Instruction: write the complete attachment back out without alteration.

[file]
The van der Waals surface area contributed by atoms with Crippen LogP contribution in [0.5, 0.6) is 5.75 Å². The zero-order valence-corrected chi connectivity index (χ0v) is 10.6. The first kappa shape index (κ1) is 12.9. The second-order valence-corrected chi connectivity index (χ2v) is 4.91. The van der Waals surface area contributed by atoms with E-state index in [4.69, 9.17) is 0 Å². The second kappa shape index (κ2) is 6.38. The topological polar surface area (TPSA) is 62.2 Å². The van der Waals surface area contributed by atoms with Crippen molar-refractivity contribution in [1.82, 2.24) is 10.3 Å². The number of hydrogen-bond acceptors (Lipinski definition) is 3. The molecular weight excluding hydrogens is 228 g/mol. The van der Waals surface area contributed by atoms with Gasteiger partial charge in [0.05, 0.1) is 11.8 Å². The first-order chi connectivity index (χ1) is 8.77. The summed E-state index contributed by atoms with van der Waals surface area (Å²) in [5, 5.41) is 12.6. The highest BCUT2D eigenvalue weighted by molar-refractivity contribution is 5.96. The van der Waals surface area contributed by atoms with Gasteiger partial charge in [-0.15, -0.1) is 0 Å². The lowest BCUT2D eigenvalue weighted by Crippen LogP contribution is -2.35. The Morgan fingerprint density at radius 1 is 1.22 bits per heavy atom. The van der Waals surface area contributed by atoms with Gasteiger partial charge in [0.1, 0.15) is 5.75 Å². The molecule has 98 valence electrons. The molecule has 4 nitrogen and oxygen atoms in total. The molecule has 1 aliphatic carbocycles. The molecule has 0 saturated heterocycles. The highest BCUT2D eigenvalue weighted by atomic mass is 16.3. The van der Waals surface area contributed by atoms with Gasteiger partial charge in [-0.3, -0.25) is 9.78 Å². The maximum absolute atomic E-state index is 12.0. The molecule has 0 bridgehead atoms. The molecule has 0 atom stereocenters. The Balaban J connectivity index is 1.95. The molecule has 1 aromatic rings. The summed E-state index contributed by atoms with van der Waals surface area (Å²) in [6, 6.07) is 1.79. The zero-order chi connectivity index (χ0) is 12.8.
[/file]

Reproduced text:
The van der Waals surface area contributed by atoms with Crippen LogP contribution in [0.5, 0.6) is 5.75 Å². The zero-order valence-corrected chi connectivity index (χ0v) is 10.6. The first kappa shape index (κ1) is 12.9. The second-order valence-corrected chi connectivity index (χ2v) is 4.91. The van der Waals surface area contributed by atoms with E-state index in [4.69, 9.17) is 0 Å². The second kappa shape index (κ2) is 6.38. The topological polar surface area (TPSA) is 62.2 Å². The van der Waals surface area contributed by atoms with Crippen molar-refractivity contribution in [1.82, 2.24) is 10.3 Å². The number of hydrogen-bond acceptors (Lipinski definition) is 3. The molecular weight excluding hydrogens is 228 g/mol. The van der Waals surface area contributed by atoms with Gasteiger partial charge in [0.05, 0.1) is 11.8 Å². The first-order chi connectivity index (χ1) is 8.77. The summed E-state index contributed by atoms with van der Waals surface area (Å²) in [5, 5.41) is 12.6. The highest BCUT2D eigenvalue weighted by molar-refractivity contribution is 5.96. The van der Waals surface area contributed by atoms with Gasteiger partial charge in [-0.15, -0.1) is 0 Å². The lowest BCUT2D eigenvalue weighted by Crippen LogP contribution is -2.35. The Morgan fingerprint density at radius 1 is 1.22 bits per heavy atom. The van der Waals surface area contributed by atoms with Gasteiger partial charge in [0.1, 0.15) is 5.75 Å². The molecule has 98 valence electrons. The molecule has 4 nitrogen and oxygen atoms in total. The molecule has 1 aliphatic carbocycles. The molecule has 0 saturated heterocycles. The highest BCUT2D eigenvalue weighted by atomic mass is 16.3. The van der Waals surface area contributed by atoms with Gasteiger partial charge in [-0.3, -0.25) is 9.78 Å². The maximum absolute atomic E-state index is 12.0. The molecule has 0 bridgehead atoms. The molecule has 0 atom stereocenters. The Balaban J connectivity index is 1.95. The molecule has 1 aromatic rings. The summed E-state index contributed by atoms with van der Waals surface area (Å²) in [6, 6.07) is 1.79. The zero-order chi connectivity index (χ0) is 12.8.